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Opinion: A strong energy sector means strong communities, especially in the North


Opinion: A strong energy sector means strong communities, especially in the North

Written by: Lori Ackerman for The Province, January 15, 2014

Pipelines have played a key role in developing this province, especially for the robust energy economy of B.C.’s Northeast. I expect that positive relationship not just to continue but to grow. As an example, the Joint Review Panel has recently recommended approval of the Northern Gateway pipeline with conditions.

While the economic benefits of a pipeline project to local and regional governments might vary, provincially those benefits — including taxes and other measures — are significant and welcome.

Sure, we need to examine how those substantial funds can better reach the local level through enhanced agreements with regional districts and the province. Yet even without such agreements, residents are deriving positive impacts from pipeline construction and operations in several ways.

Take my community of Fort St. John as an example. Here in northeastern B.C., we’re beneficiaries of a very strong oil and gas industry, including a responsible and active pipeline sector — that contributes greatly to growing this region and supporting the communities within it.

At the provincial level, think about corporate taxes, fuel taxes, motor vehicle taxes, property taxes and provincial sales taxes. Should the Northern Gateway project be approved and built, those taxes would amount to $1.2 billion for B.C. over 30 years. It’s a sizable sum and could go a long way toward supporting B.C. health care, education and infrastructure.

But in addition to tax revenues, large oil and gas companies provide significant sponsorships that directly support our quality of life and our quality of place. From youth development programming to arts and culture to a strong and durable social network, these companies regularly make significant commitments to supporting our crucial social programs.

In our community, industry-sponsored programs include our Women’s Resource Centre, our Salvation Army Homeless Shelter and Transition House, our Child Development Centre, our Ducks Unlimited programming and our Firefighter Burn Fund, to name just a few. For each of these, the oil and gas industry plays a key role in our community.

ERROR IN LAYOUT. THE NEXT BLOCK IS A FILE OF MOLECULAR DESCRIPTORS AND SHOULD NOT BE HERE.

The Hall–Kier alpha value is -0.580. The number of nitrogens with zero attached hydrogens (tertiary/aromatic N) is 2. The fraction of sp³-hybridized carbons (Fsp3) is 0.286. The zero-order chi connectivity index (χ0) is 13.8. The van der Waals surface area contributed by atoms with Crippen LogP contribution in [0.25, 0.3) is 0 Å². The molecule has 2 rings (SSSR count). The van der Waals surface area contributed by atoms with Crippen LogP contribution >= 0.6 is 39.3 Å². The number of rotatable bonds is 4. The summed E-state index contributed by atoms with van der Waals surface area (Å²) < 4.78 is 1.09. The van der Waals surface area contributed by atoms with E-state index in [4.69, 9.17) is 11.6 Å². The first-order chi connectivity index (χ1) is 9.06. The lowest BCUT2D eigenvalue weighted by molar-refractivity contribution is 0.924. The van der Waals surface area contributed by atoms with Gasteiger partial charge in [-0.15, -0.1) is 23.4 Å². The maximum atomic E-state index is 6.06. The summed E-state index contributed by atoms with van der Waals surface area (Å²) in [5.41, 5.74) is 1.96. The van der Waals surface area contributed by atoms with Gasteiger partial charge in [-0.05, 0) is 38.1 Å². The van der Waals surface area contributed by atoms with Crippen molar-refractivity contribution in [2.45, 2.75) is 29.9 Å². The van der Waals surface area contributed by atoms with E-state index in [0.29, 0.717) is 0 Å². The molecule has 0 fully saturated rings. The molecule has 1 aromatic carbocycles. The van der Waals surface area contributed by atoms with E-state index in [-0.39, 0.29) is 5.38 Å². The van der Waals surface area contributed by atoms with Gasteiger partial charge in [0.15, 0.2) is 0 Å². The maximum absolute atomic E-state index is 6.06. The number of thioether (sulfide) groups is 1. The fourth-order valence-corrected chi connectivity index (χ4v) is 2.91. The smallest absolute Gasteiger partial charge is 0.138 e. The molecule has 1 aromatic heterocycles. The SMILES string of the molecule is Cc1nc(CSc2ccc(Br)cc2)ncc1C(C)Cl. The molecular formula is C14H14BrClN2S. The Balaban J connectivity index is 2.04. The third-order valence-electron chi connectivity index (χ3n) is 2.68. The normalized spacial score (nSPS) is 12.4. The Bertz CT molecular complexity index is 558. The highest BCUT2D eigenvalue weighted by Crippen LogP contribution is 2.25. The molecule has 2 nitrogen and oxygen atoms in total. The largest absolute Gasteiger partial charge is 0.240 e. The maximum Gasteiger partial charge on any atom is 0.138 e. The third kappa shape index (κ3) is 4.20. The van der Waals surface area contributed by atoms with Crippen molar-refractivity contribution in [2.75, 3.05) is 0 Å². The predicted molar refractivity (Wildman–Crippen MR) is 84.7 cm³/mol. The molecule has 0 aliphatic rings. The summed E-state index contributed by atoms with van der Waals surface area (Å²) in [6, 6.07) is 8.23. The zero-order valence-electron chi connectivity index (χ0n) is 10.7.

In Fort St. John, we know it’s also about a lot more than just the large energy development companies who operate in our region and who contribute to the B.C. tax base in support of designated regional services such solid waste management and the like. It’s also about those many smaller businesses that provide services to the larger ones and, in so doing, contribute directly to our community services.

If you live in rural B.C., it’s easy to recall the plight small communities faced after the pine beetle disaster, the softwood lumber fights and the downturn in the U.S. housing market, all of which combined very nearly to kill off many towns.

The fact is, it was the small businesses and the citizens themselves who learned to adapt to the new conditions, develop energy expertise and find work in the resource industry either here in the Northeast or in Alberta that made the difference to those towns. Some might say against all odds, today those communities still exist in large part because of a strong and growing energy sector.

Whether or not they commute each week or two to Alberta, those employees and business people continue to own their B.C. homes, pay their taxes and buy their groceries in those hometowns. Further, for there to be a strong, healthy sense of place in those towns, there’s a continuing need for doctors, nurses, teachers, services, utilities and the rest.

The bottom line for me is simple: Our entire society, no matter where you live, is based on energy. Without a reliable, affordable and safe supply of continual energy, we would have neither the standard of living nor the quality of life we enjoy today.

But for our society to remain healthy, durable and livable in every sense, we need all our resource industries to be able to complete approved projects safely, responsibly and within a reasonable timeline. That will then help our businesses remain competitive so that they can, in turn, employ our citizens, spend their money throughout our local economy and participate fully in the life of our community.

Our future in this province is in knowing we can have both a world-leading energy sector, and one that is more efficient, effective and leaves a lighter footprint. Safe, responsible pipelines are part of that important picture.

Lori Ackerman is mayor of Fort St. John and a director of both the Peace River Regional District and the Northern Development Initiative Trust.


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